Burnout is real and it’s affecting businesses all over the world. Whether you’re an estate planning professional who owns your own practice or not or perhaps you’re a support staff (employee), it is important that you are aware of the signs of burnout and do what you can right now to make necessary corrections to resolve the issue. If you don’t, your own physical and mental health will be dramatically affected and possibly your business (or employment), which will then impact your personal life as well.
What Is Burnout?
Before I get into the signs that you (or your staff) are burning out, it would be helpful for you to understand what I’m talking about. Burnout is a state of mental, physical and emotional exhaustion that is caused by both excessive and prolonged stress. It comes from constantly feeling overwhelmed, unable to meet demands or expectations, and constantly living in a state of chaos and fire drills. While these things can typically be managed on occasion, when these things incur continuously, regularly and incessantly, they begin to take a toll on a person. Individuals begin to lose interest and motivation. The desire to come into work wanes and they begin to checkout.
It is helpful if you can know and catch the signs of burnout and make course corrections to avoid burning out before it begins to really start to negatively affect you and/or your business.
Before I get into this list of signs of burnout (and how to get better), it is important to say that I am not a medical professional by any means and if you are not like your normal self, it is advisable to see a doctor and rule out any other health concerns or issues. Having battled thyroid disorder now for over 10 years, I know how much our hormones and body processes can impact daily life.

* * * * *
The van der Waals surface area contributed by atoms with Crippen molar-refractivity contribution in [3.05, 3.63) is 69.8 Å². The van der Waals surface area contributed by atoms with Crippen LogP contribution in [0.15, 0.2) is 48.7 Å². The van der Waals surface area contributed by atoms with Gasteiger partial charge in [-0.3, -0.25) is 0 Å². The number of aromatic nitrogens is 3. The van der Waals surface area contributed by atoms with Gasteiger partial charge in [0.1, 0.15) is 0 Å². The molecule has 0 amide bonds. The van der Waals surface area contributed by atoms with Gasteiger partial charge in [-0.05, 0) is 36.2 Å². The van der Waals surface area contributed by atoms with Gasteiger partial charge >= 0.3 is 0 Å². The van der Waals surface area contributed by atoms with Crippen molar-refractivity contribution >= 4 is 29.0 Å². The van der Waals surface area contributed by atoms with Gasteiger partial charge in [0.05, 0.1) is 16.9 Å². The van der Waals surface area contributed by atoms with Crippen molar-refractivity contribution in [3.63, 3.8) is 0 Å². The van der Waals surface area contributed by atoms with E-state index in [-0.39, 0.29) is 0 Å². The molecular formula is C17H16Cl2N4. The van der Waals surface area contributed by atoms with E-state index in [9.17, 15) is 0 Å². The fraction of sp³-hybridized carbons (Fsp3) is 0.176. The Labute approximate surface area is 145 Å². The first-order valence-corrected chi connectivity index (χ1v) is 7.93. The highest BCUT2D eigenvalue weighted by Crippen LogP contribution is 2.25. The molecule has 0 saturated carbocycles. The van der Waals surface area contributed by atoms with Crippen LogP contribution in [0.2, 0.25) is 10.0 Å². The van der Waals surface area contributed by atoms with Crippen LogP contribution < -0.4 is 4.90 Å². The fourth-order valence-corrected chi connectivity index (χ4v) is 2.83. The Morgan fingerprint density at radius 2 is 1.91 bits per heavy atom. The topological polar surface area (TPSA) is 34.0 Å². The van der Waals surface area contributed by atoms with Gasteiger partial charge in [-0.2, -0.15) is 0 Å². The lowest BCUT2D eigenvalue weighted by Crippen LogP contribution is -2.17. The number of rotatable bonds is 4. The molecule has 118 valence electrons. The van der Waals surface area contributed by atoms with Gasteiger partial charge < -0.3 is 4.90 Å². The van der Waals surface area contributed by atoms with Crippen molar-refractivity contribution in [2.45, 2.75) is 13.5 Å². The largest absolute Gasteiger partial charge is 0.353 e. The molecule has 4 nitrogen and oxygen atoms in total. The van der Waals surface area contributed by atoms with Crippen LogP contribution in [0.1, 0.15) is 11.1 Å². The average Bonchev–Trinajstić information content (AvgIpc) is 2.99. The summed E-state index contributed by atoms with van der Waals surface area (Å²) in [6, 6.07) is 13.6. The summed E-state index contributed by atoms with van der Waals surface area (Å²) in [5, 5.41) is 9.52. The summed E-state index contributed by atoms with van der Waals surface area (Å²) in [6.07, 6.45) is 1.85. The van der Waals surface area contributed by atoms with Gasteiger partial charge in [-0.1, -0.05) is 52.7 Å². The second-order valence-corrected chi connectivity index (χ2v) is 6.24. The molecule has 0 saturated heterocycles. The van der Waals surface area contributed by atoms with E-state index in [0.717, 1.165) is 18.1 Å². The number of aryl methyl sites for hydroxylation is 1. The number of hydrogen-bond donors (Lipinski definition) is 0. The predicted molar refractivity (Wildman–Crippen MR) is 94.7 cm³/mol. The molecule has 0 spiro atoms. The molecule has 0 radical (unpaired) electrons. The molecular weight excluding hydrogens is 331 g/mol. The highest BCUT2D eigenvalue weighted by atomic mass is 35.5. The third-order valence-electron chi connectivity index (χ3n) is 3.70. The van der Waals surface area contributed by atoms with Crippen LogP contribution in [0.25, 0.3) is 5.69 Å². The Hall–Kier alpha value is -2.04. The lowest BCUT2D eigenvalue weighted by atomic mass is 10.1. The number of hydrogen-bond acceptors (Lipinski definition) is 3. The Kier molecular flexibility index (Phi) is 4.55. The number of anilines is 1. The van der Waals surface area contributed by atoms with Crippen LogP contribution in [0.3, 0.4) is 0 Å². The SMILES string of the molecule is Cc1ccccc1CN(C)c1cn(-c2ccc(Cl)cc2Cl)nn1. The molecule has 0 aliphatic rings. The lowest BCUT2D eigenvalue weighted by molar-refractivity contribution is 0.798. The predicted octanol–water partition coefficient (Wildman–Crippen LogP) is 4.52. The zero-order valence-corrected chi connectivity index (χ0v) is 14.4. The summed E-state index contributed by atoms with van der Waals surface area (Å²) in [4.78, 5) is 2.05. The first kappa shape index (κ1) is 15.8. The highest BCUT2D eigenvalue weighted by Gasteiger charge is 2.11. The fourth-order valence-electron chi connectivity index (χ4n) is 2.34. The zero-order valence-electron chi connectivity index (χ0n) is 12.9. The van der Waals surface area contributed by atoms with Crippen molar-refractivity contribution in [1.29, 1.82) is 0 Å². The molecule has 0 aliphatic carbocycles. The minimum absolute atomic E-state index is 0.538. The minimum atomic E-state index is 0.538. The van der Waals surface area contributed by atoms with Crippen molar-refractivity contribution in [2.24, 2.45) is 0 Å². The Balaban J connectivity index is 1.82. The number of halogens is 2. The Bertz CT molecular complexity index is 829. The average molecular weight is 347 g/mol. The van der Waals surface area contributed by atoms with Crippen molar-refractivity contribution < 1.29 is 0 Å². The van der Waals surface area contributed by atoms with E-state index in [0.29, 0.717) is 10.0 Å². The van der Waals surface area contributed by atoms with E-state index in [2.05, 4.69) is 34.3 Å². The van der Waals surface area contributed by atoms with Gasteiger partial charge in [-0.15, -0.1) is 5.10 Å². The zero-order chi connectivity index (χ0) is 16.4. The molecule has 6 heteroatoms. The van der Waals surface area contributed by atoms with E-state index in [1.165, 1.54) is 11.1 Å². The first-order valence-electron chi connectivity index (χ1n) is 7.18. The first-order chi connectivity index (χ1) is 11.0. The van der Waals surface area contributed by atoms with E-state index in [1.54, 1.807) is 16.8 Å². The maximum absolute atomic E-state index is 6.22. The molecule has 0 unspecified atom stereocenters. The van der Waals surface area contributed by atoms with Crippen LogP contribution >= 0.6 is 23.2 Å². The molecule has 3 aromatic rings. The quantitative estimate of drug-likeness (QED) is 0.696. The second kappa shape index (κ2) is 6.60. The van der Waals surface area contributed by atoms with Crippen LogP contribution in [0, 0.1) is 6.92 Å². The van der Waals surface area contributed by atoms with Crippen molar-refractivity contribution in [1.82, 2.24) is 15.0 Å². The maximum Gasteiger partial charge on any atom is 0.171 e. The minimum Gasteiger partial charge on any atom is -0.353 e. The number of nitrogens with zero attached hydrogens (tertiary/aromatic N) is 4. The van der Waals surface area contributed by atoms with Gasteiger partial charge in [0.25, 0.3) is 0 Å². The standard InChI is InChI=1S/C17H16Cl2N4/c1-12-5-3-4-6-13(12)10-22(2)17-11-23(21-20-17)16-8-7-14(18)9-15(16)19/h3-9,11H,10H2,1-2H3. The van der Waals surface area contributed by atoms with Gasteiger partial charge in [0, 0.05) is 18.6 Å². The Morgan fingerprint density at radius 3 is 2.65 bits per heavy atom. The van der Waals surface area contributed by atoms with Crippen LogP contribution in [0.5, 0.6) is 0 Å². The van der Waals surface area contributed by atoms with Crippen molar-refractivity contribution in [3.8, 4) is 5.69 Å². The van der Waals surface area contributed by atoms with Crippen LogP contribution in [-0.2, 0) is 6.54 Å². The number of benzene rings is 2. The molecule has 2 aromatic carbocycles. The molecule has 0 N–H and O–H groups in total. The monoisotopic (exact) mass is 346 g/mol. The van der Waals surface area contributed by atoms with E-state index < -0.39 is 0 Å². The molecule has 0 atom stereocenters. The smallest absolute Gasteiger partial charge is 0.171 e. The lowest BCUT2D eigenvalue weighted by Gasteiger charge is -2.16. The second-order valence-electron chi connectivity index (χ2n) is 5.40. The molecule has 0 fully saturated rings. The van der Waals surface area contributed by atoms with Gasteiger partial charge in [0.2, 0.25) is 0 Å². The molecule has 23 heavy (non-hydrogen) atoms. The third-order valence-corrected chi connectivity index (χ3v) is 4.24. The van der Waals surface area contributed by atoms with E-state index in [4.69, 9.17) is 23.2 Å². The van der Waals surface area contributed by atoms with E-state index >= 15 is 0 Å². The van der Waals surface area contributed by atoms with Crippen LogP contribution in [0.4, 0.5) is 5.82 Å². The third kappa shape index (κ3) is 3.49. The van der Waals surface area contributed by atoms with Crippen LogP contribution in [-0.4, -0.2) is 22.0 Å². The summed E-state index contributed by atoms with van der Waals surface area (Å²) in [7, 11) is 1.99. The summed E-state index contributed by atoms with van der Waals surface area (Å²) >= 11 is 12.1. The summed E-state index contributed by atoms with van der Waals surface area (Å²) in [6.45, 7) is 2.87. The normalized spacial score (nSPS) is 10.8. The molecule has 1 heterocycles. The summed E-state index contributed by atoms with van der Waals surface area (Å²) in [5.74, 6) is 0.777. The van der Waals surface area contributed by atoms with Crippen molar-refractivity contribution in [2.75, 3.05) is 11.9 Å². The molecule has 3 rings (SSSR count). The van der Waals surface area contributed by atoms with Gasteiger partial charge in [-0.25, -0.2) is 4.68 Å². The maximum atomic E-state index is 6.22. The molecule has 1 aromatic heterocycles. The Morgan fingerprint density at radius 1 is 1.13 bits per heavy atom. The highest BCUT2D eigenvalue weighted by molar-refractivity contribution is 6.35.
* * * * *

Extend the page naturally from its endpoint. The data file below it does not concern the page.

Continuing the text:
BURNOUT SIGN #1: You are getting sick often.
One of the very first signs of burnout can come in the form of its impact on your physical health. Long-term stress impacts your immune system and makes you more susceptible to getting sick. If you find yourself getting sick often (or have an employee that’s starting to have a lot of absences due to illness), it could be a sign of burnout. And with the COVID-19 virus and variants around us, having a strong immune system is more important than ever!
BURNOUT SIGN #2: You dread going into the office.
Would you rather catch your pinky toe on the corner of your bed than go to the office? Does getting up in the morning feel like a constant struggle and you’re already dreading the day ahead of you? As you head into the office, are you already tensing up and finding yourself down a path of negativity? This can be a sign that you’re burning out!
BURNOUT SIGN #3: You are making a lot of (silly) mistakes.
Have you (or one of your employees) making a lot of silly mistakes lately? Typos, forgetting important details, missing deadlines, and other things that seem “atypical” of you (or your employee) can be a sign of burnout!
BURNOUT SIGN #4: You are tired all of the time.
Another clear, telltale sign of burnout is physical exhaustion. Regardless of how much you’ve slept or if you’ve just woken up from a nap, you’re barely making it through the day without collapsing. These things can be a sign of burnout, because your body is processing all of the thoughts, anxiety, worry, feelings of overwhelm and stress on a constant, non-stop loop and that begins to wear on the body (another reason why the immune system suffers and more frequent illness occurs). If no amount of sleep each night seems to still leave you feeling like you’re running on empty, you might be experiencing burnout!